We ride and review three quite different bikes that can be ridden fixed or singlespeed
The only thing that these bikes have in common with each other is their lack of gears, and the fact that they’re all made of steel. The Black Jack is meant for posing, the Plug is meant for, well, plugging, and the Milani is a racer without a race track. But that goes to show how diverse the fixed movement — if you can call it that — has become.
Everything about the Fixie Inc is unashamedly meant to recall another era in cycling. It’s something quite novel for its level of shiny, chromed detail, and when you ride it down the road, people really do stop and stare. There aren’t many Fixie Incs around, so the fact you’ve ‘cheated’ by buying it fully built, rather than customising it, doesn’t matter as it’s such a head-turner. It costs three times as much as the Charge Plug, but when you consider what sort of a racing bike £1,500 gets you — a pretty basic one at that — you’re not doing badly. With Brooks leather adding the finishing touch, it’s the ultimate retro indulgence.
The Milani Velocita Urbana doesn’t seem to be able to decide what it is. It looks more like a track bike than the others, but it has rear brake bosses and a too-low bottom bracket. For a racing-oriented cyclist, the Milani is the only choice because it’s lighter, nimbler, faster and handles more like a race bike than the other two. But the problem is there isn’t any type of racing it can do, apart from against the Langsters and Bromptons. It has no gears, but it’s not a track bike. Neither is it much use as a winter training bike as it doesn’t have mudguard eyes, and £1,795 is a lot of money for a bike you would only use as a knockabout.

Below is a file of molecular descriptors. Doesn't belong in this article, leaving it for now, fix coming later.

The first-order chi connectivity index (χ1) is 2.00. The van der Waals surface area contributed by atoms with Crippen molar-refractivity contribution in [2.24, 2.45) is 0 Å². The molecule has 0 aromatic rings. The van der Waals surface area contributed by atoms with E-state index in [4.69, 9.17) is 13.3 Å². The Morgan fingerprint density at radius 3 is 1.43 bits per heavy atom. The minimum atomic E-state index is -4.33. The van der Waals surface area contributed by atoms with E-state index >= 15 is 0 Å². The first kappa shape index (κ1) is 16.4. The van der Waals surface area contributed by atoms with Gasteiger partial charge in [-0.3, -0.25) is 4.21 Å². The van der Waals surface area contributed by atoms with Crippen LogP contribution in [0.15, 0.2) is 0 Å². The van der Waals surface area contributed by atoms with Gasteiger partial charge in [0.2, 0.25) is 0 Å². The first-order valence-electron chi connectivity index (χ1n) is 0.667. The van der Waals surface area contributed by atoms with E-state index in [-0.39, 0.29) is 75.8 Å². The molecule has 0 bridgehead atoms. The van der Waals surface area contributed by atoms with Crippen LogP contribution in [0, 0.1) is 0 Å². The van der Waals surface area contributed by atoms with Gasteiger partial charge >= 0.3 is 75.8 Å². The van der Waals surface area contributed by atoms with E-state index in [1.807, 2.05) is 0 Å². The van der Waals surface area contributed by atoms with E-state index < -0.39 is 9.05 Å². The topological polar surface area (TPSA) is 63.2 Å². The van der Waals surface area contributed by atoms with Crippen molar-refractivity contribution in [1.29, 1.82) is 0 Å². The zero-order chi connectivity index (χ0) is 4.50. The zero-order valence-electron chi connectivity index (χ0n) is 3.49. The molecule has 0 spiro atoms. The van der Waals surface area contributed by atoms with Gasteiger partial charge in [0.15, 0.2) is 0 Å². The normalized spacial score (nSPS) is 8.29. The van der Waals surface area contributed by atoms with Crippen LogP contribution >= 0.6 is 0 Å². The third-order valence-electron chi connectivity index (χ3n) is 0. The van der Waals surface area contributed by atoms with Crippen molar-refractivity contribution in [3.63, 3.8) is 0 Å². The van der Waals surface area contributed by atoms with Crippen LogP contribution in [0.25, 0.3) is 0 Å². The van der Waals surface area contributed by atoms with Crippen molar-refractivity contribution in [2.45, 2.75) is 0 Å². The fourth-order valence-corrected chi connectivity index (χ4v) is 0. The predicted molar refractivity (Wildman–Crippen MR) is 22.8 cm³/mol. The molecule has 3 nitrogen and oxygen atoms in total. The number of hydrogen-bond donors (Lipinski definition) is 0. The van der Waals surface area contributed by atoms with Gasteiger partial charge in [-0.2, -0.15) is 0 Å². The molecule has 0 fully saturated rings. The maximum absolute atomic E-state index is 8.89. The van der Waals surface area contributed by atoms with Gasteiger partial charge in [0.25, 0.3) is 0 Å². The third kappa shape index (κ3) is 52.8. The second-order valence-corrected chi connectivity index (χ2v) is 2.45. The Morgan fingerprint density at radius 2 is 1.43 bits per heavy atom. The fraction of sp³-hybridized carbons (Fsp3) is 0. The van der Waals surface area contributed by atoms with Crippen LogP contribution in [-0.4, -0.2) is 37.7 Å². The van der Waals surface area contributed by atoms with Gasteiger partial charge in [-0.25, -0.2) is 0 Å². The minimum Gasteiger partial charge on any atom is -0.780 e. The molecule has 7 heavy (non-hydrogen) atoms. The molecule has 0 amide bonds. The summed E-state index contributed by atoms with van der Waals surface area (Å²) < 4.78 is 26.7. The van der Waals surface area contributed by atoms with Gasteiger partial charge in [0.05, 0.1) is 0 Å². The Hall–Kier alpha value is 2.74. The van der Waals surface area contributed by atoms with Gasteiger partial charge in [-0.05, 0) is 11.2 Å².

If you’re looking to buy into the fixed community then you can’t go wrong with the Charge Plug. It has all the right credentials — skinny steel tubes, hip graphics, classic brown saddle and bar tape, and at £499 it’s killer value. The Plug isn’t really aimed at racers or Lycra wearers and it doesn’t have mudguard eyes, so there’s not much point in evaluating it as a winter or training bike. But if you had to pick a bike that perfectly captures the current fixed zeitgeist, this might be it.
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